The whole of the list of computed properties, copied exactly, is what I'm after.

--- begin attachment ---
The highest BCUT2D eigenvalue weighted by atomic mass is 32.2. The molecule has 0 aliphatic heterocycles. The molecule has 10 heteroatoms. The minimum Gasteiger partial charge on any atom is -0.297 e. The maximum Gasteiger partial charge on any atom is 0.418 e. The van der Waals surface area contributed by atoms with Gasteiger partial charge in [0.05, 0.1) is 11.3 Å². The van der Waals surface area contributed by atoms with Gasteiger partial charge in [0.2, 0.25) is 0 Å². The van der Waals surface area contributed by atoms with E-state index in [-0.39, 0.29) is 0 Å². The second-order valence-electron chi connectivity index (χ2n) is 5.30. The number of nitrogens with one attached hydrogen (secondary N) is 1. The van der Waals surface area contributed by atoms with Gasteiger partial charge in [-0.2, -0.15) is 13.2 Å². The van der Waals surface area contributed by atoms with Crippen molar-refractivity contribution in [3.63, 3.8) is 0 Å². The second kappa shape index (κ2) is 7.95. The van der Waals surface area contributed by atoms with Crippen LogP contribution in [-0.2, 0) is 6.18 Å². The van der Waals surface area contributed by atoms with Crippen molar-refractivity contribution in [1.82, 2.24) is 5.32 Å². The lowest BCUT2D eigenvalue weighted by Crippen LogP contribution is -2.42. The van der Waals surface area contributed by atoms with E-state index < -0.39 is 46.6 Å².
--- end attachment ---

The highest BCUT2D eigenvalue weighted by atomic mass is 32.2. The molecule has 0 aliphatic heterocycles. The molecule has 10 heteroatoms. The minimum Gasteiger partial charge on any atom is -0.297 e. The maximum Gasteiger partial charge on any atom is 0.418 e. The van der Waals surface area contributed by atoms with Gasteiger partial charge in [0.05, 0.1) is 11.3 Å². The van der Waals surface area contributed by atoms with Gasteiger partial charge in [0.2, 0.25) is 0 Å². The van der Waals surface area contributed by atoms with E-state index in [-0.39, 0.29) is 0 Å². The second-order valence-electron chi connectivity index (χ2n) is 5.30. The number of nitrogens with one attached hydrogen (secondary N) is 1. The van der Waals surface area contributed by atoms with Gasteiger partial charge in [-0.2, -0.15) is 13.2 Å². The van der Waals surface area contributed by atoms with Crippen molar-refractivity contribution in [3.63, 3.8) is 0 Å². The second kappa shape index (κ2) is 7.95. The van der Waals surface area contributed by atoms with Crippen LogP contribution in [-0.2, 0) is 6.18 Å². The van der Waals surface area contributed by atoms with Crippen molar-refractivity contribution in [1.82, 2.24) is 5.32 Å². The lowest BCUT2D eigenvalue weighted by Crippen LogP contribution is -2.42. The van der Waals surface area contributed by atoms with E-state index < -0.39 is 46.6 Å².